Also, if Trump is jailed ahead of the election (unlikely) will it be because he is a 'political opponent', or will it be because he has committed crimes? Do you think there should be blanket immunity from any kind of prosecution for anyone running for election?
    I think Trump’s about 60/40 to win at the moment, and I’m doing my best to follow a variety of news sources in the US.

    Any criminal action against Trump will be portrayed as politically motivated by his supporters, which isn’t helped by the civil cases that have clear political motivations.

    Unless he’s actually in prison on Election Day, I suspect he wins.
    Fair points, as far as they go - though 60/40 Trump doesn't seem far off the general consensus so maybe 'everyone totally underestimating Trump' was a bit of an exaggeration?

    Might be worth considering how Trump reacts to court decisions against him - of course he will play the victim, but too much raving and threats of coming after his opponents once he's president might put a few independents off don't you think? Especially if he repeats his legal theory that US Presidents have immunity from murdering political opponents...
  • Sunil_PrasannanSunil_Prasannan Posts: 48,565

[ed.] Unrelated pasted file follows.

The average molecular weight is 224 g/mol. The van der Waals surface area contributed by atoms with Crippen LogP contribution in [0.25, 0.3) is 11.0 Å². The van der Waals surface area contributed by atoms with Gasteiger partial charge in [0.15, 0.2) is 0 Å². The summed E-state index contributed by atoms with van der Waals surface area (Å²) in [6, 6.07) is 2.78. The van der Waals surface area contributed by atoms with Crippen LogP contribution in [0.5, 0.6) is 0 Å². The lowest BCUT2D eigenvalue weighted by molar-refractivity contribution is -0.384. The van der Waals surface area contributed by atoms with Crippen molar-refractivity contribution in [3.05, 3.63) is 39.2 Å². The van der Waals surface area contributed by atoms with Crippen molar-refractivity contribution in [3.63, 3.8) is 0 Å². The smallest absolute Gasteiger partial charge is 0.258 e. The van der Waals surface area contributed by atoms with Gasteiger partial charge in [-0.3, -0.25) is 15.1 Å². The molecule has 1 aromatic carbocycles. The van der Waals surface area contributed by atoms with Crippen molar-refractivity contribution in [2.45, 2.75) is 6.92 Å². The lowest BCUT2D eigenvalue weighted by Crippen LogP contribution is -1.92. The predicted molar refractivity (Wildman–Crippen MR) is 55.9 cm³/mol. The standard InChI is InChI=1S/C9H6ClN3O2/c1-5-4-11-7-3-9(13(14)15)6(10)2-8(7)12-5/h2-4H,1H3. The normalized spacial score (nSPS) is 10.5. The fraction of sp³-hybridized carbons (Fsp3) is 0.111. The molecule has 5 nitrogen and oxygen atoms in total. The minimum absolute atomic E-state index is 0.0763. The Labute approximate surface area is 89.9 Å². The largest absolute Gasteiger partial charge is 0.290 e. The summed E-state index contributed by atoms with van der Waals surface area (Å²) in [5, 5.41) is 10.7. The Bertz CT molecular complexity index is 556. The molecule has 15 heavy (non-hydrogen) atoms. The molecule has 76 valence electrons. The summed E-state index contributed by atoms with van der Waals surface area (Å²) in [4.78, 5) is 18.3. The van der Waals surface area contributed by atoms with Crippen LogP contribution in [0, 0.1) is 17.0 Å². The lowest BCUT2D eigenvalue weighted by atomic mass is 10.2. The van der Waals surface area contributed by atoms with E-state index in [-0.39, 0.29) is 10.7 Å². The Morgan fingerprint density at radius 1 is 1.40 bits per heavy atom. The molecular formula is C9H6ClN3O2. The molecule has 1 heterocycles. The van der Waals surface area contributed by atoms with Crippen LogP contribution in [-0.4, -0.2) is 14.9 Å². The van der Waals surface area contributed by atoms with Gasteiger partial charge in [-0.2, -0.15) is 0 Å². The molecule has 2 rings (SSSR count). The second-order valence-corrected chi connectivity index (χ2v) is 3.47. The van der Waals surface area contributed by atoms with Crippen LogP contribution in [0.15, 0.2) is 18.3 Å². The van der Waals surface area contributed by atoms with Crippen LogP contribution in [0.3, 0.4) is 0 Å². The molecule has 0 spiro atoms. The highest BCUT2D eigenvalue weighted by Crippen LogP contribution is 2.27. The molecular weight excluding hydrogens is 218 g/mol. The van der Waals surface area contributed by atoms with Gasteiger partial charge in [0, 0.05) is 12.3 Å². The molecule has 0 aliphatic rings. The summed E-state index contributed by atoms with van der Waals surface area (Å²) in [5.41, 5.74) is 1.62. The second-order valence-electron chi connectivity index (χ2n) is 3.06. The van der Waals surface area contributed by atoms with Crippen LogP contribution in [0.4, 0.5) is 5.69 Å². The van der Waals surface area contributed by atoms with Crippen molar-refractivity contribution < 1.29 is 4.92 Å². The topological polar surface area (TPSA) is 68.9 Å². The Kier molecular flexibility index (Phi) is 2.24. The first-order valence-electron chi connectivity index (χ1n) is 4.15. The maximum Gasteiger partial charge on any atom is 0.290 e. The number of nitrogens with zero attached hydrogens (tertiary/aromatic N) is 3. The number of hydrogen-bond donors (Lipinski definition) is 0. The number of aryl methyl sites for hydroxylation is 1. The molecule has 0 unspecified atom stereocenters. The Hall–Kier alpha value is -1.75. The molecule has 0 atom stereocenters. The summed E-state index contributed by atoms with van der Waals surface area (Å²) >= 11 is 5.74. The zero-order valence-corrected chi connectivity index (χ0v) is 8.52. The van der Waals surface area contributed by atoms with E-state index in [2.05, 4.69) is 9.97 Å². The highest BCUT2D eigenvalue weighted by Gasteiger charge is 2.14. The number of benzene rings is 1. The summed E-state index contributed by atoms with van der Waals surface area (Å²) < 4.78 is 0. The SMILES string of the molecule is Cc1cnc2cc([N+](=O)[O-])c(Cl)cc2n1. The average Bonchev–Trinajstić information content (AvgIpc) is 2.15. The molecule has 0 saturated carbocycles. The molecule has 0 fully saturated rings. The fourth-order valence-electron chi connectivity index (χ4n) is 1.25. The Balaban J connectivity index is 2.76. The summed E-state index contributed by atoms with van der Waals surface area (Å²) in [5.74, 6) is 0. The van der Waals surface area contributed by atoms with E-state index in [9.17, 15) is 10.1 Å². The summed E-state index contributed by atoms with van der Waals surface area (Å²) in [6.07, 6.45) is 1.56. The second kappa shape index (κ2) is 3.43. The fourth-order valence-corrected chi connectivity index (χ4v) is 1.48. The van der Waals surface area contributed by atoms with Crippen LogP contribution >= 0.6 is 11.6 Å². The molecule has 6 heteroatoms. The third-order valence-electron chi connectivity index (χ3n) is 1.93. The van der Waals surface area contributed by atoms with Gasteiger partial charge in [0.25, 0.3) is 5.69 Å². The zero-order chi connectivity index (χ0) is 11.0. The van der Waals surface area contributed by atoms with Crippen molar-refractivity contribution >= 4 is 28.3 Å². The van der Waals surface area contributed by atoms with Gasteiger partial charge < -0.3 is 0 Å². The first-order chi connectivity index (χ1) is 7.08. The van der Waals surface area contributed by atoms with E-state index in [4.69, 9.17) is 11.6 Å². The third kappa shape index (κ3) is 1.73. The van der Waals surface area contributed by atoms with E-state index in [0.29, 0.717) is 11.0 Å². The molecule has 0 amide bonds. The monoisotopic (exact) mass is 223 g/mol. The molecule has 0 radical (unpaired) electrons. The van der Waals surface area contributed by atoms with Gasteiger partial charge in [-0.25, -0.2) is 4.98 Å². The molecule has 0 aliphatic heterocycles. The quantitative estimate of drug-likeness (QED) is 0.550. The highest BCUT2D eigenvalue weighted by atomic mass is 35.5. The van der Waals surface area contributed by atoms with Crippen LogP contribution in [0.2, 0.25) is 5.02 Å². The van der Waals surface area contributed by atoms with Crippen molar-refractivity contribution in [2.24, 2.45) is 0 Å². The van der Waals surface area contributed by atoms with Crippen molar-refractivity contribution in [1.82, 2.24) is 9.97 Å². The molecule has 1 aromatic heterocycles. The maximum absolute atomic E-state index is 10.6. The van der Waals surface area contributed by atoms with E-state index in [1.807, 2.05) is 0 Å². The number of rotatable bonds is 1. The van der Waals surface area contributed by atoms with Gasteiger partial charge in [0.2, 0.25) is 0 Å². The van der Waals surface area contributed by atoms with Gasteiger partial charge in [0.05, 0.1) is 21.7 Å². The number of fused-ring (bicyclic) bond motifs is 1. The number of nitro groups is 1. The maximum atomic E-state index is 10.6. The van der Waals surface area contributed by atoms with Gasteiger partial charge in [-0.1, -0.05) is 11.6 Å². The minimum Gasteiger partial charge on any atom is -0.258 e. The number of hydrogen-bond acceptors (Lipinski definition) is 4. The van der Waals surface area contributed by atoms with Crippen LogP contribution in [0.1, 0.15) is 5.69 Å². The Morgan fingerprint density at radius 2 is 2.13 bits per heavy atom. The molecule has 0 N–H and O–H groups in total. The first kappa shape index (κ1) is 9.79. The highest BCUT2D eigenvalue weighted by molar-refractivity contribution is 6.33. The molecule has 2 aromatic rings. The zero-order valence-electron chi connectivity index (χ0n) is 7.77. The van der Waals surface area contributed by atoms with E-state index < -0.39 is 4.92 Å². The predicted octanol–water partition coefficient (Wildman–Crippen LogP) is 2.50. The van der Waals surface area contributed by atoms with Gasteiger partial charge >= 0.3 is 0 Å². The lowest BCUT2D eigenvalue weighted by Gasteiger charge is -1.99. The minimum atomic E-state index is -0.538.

nico679 said:

    It looks like a pretty good deal for NI .

    One issue though is EU law . What happens if the NI assembly vote against a new EU law , how does this effect their access to the EU market ?

    It does look like the EU have made some concessions. It’s amazing what happens when you build trust and don’t continually threaten them as in the Johnson years .

    Unfortunately for Sunak this won’t move the polls because the vast majority of the public couldn’t care less about NI .

    Windsor agreement and fanfare around it did move the polls initially, part of the Tory polling spring recovery last year. Even though it did have Sunak saying the most stupid thing of his Premiership, so far: you lucky people in NI are in the greatest position in the whole world, in the UK market and EU market simultaneously - even though I’m selling this to you as wonderful, I actively took the rest of UK out of this arrangement myself.

    In fact I recall my posts on PB from a year ago, as a lone sceptic if that from Sunak’s own lips is the definition of the Windsor Agreement, then it’s absolutely insane he is gaining in the polls from signing it. Because is it not an absolutely bonkers thing to sell to the people of NI with the rest of the UK listening in to him selling it like that?

    As support for BREXIT, or at least the feeling it’s been implemented well and is going well, has fallen away - it’s probably been helped on its way by the Windsor Agreement particularly the way Rishi sold it.
    I think if the NI Assembly vote against a new EU law, then that's the NI Assembly choosing to collapse the whole deal, a "nuclear option", but the point is, it's up to them, not anyone else. The presumption, I believe, is that you'd never get such a vote passed because you wouldn't get cross-community agreement for it.
    Am I the only one who remembers that the people of NI voted 56% to 44% to REMAIN in the EU?
  • CarnyxCarnyx Posts: 38,654

    nico679 said:

    It looks like a pretty good deal for NI .